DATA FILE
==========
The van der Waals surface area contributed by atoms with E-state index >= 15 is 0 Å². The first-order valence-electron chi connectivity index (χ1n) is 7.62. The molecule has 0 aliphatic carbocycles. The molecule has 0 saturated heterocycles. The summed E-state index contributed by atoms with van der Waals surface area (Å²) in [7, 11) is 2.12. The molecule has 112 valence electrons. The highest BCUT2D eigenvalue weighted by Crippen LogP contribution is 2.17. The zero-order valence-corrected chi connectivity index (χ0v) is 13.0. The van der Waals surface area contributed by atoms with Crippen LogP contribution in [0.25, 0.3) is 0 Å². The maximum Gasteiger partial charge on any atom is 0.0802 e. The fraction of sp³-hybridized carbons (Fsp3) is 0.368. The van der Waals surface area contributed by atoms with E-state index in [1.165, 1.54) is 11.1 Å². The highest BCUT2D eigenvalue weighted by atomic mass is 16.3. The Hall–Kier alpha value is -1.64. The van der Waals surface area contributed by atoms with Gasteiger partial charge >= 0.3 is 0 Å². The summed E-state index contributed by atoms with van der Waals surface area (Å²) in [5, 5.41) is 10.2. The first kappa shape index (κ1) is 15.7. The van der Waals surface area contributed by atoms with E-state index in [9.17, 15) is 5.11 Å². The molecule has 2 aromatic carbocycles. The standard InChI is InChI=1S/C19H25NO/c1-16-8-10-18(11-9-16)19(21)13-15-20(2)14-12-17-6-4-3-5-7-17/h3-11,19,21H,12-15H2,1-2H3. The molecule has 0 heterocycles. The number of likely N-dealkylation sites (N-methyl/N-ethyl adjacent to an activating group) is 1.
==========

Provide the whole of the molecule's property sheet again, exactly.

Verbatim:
The van der Waals surface area contributed by atoms with E-state index >= 15 is 0 Å². The first-order valence-electron chi connectivity index (χ1n) is 7.62. The molecule has 0 aliphatic carbocycles. The molecule has 0 saturated heterocycles. The summed E-state index contributed by atoms with van der Waals surface area (Å²) in [7, 11) is 2.12. The molecule has 112 valence electrons. The highest BCUT2D eigenvalue weighted by Crippen LogP contribution is 2.17. The zero-order valence-corrected chi connectivity index (χ0v) is 13.0. The van der Waals surface area contributed by atoms with Crippen LogP contribution in [0.25, 0.3) is 0 Å². The maximum Gasteiger partial charge on any atom is 0.0802 e. The fraction of sp³-hybridized carbons (Fsp3) is 0.368. The van der Waals surface area contributed by atoms with E-state index in [1.165, 1.54) is 11.1 Å². The highest BCUT2D eigenvalue weighted by atomic mass is 16.3. The Hall–Kier alpha value is -1.64. The van der Waals surface area contributed by atoms with Gasteiger partial charge >= 0.3 is 0 Å². The summed E-state index contributed by atoms with van der Waals surface area (Å²) in [5, 5.41) is 10.2. The first kappa shape index (κ1) is 15.7. The van der Waals surface area contributed by atoms with E-state index in [9.17, 15) is 5.11 Å². The molecule has 2 aromatic carbocycles. The standard InChI is InChI=1S/C19H25NO/c1-16-8-10-18(11-9-16)19(21)13-15-20(2)14-12-17-6-4-3-5-7-17/h3-11,19,21H,12-15H2,1-2H3. The molecule has 0 heterocycles. The number of likely N-dealkylation sites (N-methyl/N-ethyl adjacent to an activating group) is 1.